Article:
Jeb Bush readily points to his conservative credentials — tax cuts and smaller government as Florida’s governor — yet convincing the activists at the Conservative Political Action Conference that he’s one of them might be a tougher sell.
A sign of what Bush faces at CPAC: His speech Friday in Washington follows those by conservative heroes Sen. Marco Rubio, former Texas Gov. Rick Perry, Sen. Rand Paul and former Sen. Rick Santorum. Tea party activist William Temple is urging people to walk out when Bush takes the podium.
“We’re tired of CPAC inviting non-conservatives to come to speak,” Temple told The Associated Press.
In what could be a warm-up to his CPAC appearance, Bush recounted eight years of pushing tax cuts, job growth and smaller government as governor when he spoke Thursday to the anti-tax group Club for Growth.
“I ran as a conservative,” Bush assured more than 200 people at the group’s winter meeting in Palm Beach. “I said what I was going to do and I had a chance to do it. And, trust me, I did.”
Bush maintained that his accomplishments in Florida could be duplicated on the national stage.
“If you apply conservative principles and you stick with it, and you have the leadership skills to bring people toward the cause, you can move the needle on these things,” he said. “I reject the notion that we can’t solve problems, that the gridlock is too enormous to forge consensus. It requires some creativity to get to a win for everybody.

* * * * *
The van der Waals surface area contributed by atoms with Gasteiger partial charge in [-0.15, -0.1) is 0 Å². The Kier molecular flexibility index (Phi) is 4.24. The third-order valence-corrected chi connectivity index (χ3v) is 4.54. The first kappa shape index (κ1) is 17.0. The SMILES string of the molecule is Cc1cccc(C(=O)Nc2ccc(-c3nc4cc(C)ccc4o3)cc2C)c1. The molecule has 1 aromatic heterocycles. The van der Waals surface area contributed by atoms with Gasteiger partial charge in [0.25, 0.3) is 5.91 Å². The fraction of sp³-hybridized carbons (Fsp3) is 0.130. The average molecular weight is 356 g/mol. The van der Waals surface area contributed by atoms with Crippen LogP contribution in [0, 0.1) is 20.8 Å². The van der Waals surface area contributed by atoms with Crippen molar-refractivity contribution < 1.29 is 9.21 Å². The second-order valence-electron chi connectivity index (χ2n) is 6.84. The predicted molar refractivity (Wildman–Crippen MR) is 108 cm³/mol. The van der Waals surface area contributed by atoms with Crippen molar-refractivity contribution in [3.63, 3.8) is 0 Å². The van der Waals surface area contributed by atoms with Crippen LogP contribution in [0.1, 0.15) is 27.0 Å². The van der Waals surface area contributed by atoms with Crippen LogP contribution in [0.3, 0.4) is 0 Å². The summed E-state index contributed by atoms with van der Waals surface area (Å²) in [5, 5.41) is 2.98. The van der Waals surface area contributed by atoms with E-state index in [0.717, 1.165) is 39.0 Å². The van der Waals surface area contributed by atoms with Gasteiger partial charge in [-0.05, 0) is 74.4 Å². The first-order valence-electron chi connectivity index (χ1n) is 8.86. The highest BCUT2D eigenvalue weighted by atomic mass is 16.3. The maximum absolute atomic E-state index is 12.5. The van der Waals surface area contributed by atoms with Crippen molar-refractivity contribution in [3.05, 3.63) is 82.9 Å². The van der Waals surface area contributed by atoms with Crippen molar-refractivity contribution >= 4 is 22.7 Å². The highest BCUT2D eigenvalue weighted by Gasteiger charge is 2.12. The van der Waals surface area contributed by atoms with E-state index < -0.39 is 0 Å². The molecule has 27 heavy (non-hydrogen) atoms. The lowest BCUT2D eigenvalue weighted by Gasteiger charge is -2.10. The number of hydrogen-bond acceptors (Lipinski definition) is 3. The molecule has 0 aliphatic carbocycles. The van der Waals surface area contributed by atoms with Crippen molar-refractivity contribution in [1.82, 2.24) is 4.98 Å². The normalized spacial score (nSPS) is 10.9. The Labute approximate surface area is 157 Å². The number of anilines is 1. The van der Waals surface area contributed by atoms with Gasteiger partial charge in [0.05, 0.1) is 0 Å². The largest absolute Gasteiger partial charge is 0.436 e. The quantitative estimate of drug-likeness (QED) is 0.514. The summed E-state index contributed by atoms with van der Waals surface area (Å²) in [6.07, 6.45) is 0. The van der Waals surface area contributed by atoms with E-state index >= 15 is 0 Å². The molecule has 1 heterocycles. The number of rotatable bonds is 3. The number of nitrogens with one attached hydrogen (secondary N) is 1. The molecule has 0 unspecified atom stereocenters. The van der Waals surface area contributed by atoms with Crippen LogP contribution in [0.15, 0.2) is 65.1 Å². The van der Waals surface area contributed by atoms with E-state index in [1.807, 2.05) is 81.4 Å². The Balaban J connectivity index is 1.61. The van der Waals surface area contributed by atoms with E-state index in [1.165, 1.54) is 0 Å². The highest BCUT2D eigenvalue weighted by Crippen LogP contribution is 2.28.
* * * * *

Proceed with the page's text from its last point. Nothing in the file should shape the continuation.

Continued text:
To his would-be rivals for the GOP nomination, Bush suggested that their talk of pursuing conservative goals is cheap.
“It’s easy to talk about it,” he said. “I hope you believe that you want someone who has the proven leadership skills to make it happen.”
Bush is well-prepared for criticism that he’s not conservative enough for CPAC activists. Speaking to the Club for Growth, he ticked through eight consecutive years of tax cuts, totaling $19 billion, a state workforce cut by 13,000 and 1.3 million more jobs in 2007 when he left office than when he entered in 1999. He also signed Florida’s “stand your ground” gun law and tried to prevent a brain-damaged woman, Terri Schiavo, from having her feeding tube removed.
Today’s criticism of Bush centers almost entirely on his support for Common Core and an immigration policy that would create a path to citizenship for people living in the country illegally. He is also hurt by lingering resentment over the rise in government spending during the administration of his brother, President George W. Bush.
Bush rekindled the misgivings of some skeptics late last year when he said a Republican might need to “lose the primary to win the general,” viewed by some as a swipe at the heavy influence of conservatives in picking the party’s presidential nominee.
Just 4 in 10 self-identified conservatives and tea party supporters rated Bush favorably in an Associated Press-GfK poll conducted earlier this month.
Aware of the intraparty doubts, Bush’s team is busy reviving old alliances, in phone calls and private meetings, with top social and economic conservatives, broadening his network of conservative opinion leaders and trying to quiet his more aggressive critics.